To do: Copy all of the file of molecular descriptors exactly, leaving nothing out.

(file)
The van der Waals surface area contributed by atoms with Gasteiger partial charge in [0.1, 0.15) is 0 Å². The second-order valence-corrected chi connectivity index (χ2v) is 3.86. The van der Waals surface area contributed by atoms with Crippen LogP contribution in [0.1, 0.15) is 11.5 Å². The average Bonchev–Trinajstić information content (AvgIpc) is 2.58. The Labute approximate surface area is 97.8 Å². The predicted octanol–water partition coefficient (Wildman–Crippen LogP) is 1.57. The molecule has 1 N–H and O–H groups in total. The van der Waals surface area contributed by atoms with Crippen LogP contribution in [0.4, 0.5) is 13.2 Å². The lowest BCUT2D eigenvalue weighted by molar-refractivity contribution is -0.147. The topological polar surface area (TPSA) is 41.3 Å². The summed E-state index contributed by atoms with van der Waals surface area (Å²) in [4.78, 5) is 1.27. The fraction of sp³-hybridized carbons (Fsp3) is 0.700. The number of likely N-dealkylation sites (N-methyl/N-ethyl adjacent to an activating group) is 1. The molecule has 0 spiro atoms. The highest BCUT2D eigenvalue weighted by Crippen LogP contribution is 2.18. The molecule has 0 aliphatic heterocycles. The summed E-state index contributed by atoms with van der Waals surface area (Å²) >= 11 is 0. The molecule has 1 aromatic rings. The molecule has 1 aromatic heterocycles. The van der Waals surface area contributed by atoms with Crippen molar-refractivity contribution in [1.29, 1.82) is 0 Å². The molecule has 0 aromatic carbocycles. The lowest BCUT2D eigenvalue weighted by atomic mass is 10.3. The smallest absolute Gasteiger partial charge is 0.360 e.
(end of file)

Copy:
The van der Waals surface area contributed by atoms with Gasteiger partial charge in [0.1, 0.15) is 0 Å². The second-order valence-corrected chi connectivity index (χ2v) is 3.86. The van der Waals surface area contributed by atoms with Crippen LogP contribution in [0.1, 0.15) is 11.5 Å². The average Bonchev–Trinajstić information content (AvgIpc) is 2.58. The Labute approximate surface area is 97.8 Å². The predicted octanol–water partition coefficient (Wildman–Crippen LogP) is 1.57. The molecule has 1 N–H and O–H groups in total. The van der Waals surface area contributed by atoms with Crippen LogP contribution in [0.4, 0.5) is 13.2 Å². The lowest BCUT2D eigenvalue weighted by molar-refractivity contribution is -0.147. The topological polar surface area (TPSA) is 41.3 Å². The summed E-state index contributed by atoms with van der Waals surface area (Å²) in [4.78, 5) is 1.27. The fraction of sp³-hybridized carbons (Fsp3) is 0.700. The number of likely N-dealkylation sites (N-methyl/N-ethyl adjacent to an activating group) is 1. The molecule has 0 spiro atoms. The highest BCUT2D eigenvalue weighted by Crippen LogP contribution is 2.18. The molecule has 0 aliphatic heterocycles. The summed E-state index contributed by atoms with van der Waals surface area (Å²) >= 11 is 0. The molecule has 1 aromatic rings. The molecule has 1 aromatic heterocycles. The van der Waals surface area contributed by atoms with Crippen molar-refractivity contribution in [1.29, 1.82) is 0 Å². The molecule has 0 aromatic carbocycles. The lowest BCUT2D eigenvalue weighted by atomic mass is 10.3. The smallest absolute Gasteiger partial charge is 0.360 e.